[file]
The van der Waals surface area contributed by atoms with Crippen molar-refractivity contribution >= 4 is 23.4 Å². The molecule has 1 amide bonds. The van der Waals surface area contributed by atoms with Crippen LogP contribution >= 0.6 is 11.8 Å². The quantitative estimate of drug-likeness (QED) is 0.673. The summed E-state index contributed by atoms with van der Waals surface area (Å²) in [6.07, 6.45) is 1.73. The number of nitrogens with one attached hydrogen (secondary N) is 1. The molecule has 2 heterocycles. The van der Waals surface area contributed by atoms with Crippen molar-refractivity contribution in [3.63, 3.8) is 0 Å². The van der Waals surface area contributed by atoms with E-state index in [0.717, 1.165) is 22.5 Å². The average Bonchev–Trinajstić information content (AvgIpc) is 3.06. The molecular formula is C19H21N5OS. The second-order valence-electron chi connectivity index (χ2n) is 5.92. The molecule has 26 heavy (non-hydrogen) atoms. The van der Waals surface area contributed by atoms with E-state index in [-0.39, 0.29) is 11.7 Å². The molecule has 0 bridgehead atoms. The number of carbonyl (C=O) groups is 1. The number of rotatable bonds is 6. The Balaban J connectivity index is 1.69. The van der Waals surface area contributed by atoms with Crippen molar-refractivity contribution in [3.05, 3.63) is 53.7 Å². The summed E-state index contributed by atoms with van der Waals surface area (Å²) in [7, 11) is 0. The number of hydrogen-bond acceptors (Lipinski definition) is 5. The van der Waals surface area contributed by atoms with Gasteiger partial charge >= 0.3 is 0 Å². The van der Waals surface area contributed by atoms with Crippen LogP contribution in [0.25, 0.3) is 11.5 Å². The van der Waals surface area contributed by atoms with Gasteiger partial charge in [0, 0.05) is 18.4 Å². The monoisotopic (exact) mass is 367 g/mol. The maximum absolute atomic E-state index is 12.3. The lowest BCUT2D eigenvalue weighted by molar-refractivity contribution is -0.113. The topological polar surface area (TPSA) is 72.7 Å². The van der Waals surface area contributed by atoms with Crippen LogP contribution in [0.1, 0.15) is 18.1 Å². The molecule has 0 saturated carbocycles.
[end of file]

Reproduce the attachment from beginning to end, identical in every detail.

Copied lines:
The van der Waals surface area contributed by atoms with Crippen molar-refractivity contribution >= 4 is 23.4 Å². The molecule has 1 amide bonds. The van der Waals surface area contributed by atoms with Crippen LogP contribution >= 0.6 is 11.8 Å². The quantitative estimate of drug-likeness (QED) is 0.673. The summed E-state index contributed by atoms with van der Waals surface area (Å²) in [6.07, 6.45) is 1.73. The number of nitrogens with one attached hydrogen (secondary N) is 1. The molecule has 2 heterocycles. The van der Waals surface area contributed by atoms with Crippen molar-refractivity contribution in [3.63, 3.8) is 0 Å². The van der Waals surface area contributed by atoms with E-state index in [0.717, 1.165) is 22.5 Å². The average Bonchev–Trinajstić information content (AvgIpc) is 3.06. The molecular formula is C19H21N5OS. The second-order valence-electron chi connectivity index (χ2n) is 5.92. The molecule has 26 heavy (non-hydrogen) atoms. The van der Waals surface area contributed by atoms with E-state index in [-0.39, 0.29) is 11.7 Å². The molecule has 0 bridgehead atoms. The number of carbonyl (C=O) groups is 1. The number of rotatable bonds is 6. The Balaban J connectivity index is 1.69. The van der Waals surface area contributed by atoms with Crippen molar-refractivity contribution in [3.05, 3.63) is 53.7 Å². The summed E-state index contributed by atoms with van der Waals surface area (Å²) in [7, 11) is 0. The number of hydrogen-bond acceptors (Lipinski definition) is 5. The van der Waals surface area contributed by atoms with Gasteiger partial charge >= 0.3 is 0 Å². The van der Waals surface area contributed by atoms with Crippen LogP contribution in [0.25, 0.3) is 11.5 Å². The van der Waals surface area contributed by atoms with Gasteiger partial charge in [0, 0.05) is 18.4 Å². The monoisotopic (exact) mass is 367 g/mol. The maximum absolute atomic E-state index is 12.3. The lowest BCUT2D eigenvalue weighted by molar-refractivity contribution is -0.113. The topological polar surface area (TPSA) is 72.7 Å². The van der Waals surface area contributed by atoms with Crippen LogP contribution in [0.1, 0.15) is 18.1 Å². The molecule has 0 saturated carbocycles.